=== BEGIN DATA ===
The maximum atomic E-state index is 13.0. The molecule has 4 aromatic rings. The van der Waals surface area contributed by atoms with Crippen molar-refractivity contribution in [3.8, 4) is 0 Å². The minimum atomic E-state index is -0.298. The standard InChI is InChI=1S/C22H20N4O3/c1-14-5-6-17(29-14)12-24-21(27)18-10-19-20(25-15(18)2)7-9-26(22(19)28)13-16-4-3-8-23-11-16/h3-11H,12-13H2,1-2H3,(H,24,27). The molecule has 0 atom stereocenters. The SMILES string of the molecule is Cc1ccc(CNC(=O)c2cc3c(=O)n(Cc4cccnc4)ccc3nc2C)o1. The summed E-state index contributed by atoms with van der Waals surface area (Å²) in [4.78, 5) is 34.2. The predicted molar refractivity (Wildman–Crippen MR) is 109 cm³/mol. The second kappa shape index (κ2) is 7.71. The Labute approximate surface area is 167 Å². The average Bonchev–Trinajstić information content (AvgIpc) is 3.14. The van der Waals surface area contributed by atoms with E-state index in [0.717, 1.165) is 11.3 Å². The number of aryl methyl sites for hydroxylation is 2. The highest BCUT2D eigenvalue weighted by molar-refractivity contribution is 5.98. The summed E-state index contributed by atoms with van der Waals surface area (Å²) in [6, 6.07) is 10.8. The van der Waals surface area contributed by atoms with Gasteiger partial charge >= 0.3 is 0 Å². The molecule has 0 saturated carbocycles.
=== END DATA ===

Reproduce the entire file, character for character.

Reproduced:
The maximum atomic E-state index is 13.0. The molecule has 4 aromatic rings. The van der Waals surface area contributed by atoms with Crippen molar-refractivity contribution in [3.8, 4) is 0 Å². The minimum atomic E-state index is -0.298. The standard InChI is InChI=1S/C22H20N4O3/c1-14-5-6-17(29-14)12-24-21(27)18-10-19-20(25-15(18)2)7-9-26(22(19)28)13-16-4-3-8-23-11-16/h3-11H,12-13H2,1-2H3,(H,24,27). The molecule has 0 atom stereocenters. The SMILES string of the molecule is Cc1ccc(CNC(=O)c2cc3c(=O)n(Cc4cccnc4)ccc3nc2C)o1. The summed E-state index contributed by atoms with van der Waals surface area (Å²) in [4.78, 5) is 34.2. The predicted molar refractivity (Wildman–Crippen MR) is 109 cm³/mol. The second kappa shape index (κ2) is 7.71. The Labute approximate surface area is 167 Å². The average Bonchev–Trinajstić information content (AvgIpc) is 3.14. The van der Waals surface area contributed by atoms with E-state index in [0.717, 1.165) is 11.3 Å². The number of aryl methyl sites for hydroxylation is 2. The highest BCUT2D eigenvalue weighted by molar-refractivity contribution is 5.98. The summed E-state index contributed by atoms with van der Waals surface area (Å²) in [6, 6.07) is 10.8. The van der Waals surface area contributed by atoms with Gasteiger partial charge >= 0.3 is 0 Å². The molecule has 0 saturated carbocycles.